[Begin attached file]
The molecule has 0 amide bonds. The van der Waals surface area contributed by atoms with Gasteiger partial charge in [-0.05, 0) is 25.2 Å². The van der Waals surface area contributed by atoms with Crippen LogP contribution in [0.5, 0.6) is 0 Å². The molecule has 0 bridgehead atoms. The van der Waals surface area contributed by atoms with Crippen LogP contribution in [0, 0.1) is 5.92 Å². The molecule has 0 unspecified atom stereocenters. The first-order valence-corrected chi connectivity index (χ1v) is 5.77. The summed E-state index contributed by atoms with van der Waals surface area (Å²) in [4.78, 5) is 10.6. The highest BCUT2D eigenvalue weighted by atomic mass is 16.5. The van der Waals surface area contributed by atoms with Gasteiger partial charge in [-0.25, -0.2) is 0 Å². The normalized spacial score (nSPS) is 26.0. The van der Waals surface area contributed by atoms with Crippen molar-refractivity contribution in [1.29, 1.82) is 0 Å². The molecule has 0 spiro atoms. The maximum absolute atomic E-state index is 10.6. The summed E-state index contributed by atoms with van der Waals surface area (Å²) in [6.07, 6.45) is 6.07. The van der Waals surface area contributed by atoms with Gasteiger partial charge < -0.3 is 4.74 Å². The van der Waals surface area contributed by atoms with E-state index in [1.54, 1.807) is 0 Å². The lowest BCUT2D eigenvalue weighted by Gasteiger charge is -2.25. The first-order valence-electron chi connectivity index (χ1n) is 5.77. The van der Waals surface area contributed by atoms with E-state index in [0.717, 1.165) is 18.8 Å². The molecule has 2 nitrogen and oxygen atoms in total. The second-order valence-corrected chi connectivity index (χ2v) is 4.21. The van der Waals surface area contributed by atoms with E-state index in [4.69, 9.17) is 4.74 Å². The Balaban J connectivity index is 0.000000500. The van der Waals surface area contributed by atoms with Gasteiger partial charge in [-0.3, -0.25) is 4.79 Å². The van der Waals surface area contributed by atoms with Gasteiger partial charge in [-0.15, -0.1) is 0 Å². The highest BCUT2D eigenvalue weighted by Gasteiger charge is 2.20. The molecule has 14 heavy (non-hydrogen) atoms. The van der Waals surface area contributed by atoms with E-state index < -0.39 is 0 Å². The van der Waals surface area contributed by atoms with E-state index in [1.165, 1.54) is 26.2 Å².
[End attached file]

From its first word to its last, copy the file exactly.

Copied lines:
The molecule has 0 amide bonds. The van der Waals surface area contributed by atoms with Gasteiger partial charge in [-0.05, 0) is 25.2 Å². The van der Waals surface area contributed by atoms with Crippen LogP contribution in [0.5, 0.6) is 0 Å². The molecule has 0 bridgehead atoms. The van der Waals surface area contributed by atoms with Crippen LogP contribution in [0, 0.1) is 5.92 Å². The molecule has 0 unspecified atom stereocenters. The first-order valence-corrected chi connectivity index (χ1v) is 5.77. The summed E-state index contributed by atoms with van der Waals surface area (Å²) in [4.78, 5) is 10.6. The highest BCUT2D eigenvalue weighted by atomic mass is 16.5. The van der Waals surface area contributed by atoms with Gasteiger partial charge in [-0.25, -0.2) is 0 Å². The normalized spacial score (nSPS) is 26.0. The van der Waals surface area contributed by atoms with Crippen molar-refractivity contribution in [1.29, 1.82) is 0 Å². The molecule has 0 spiro atoms. The maximum absolute atomic E-state index is 10.6. The summed E-state index contributed by atoms with van der Waals surface area (Å²) in [6.07, 6.45) is 6.07. The van der Waals surface area contributed by atoms with Gasteiger partial charge < -0.3 is 4.74 Å². The van der Waals surface area contributed by atoms with E-state index in [1.54, 1.807) is 0 Å². The lowest BCUT2D eigenvalue weighted by Gasteiger charge is -2.25. The first-order valence-electron chi connectivity index (χ1n) is 5.77. The van der Waals surface area contributed by atoms with E-state index in [0.717, 1.165) is 18.8 Å². The molecule has 2 nitrogen and oxygen atoms in total. The second-order valence-corrected chi connectivity index (χ2v) is 4.21. The van der Waals surface area contributed by atoms with E-state index in [4.69, 9.17) is 4.74 Å². The Balaban J connectivity index is 0.000000500. The van der Waals surface area contributed by atoms with Gasteiger partial charge in [-0.3, -0.25) is 4.79 Å². The van der Waals surface area contributed by atoms with Gasteiger partial charge in [-0.15, -0.1) is 0 Å². The highest BCUT2D eigenvalue weighted by Gasteiger charge is 2.20. The molecule has 14 heavy (non-hydrogen) atoms. The van der Waals surface area contributed by atoms with E-state index < -0.39 is 0 Å². The van der Waals surface area contributed by atoms with E-state index in [1.165, 1.54) is 26.2 Å².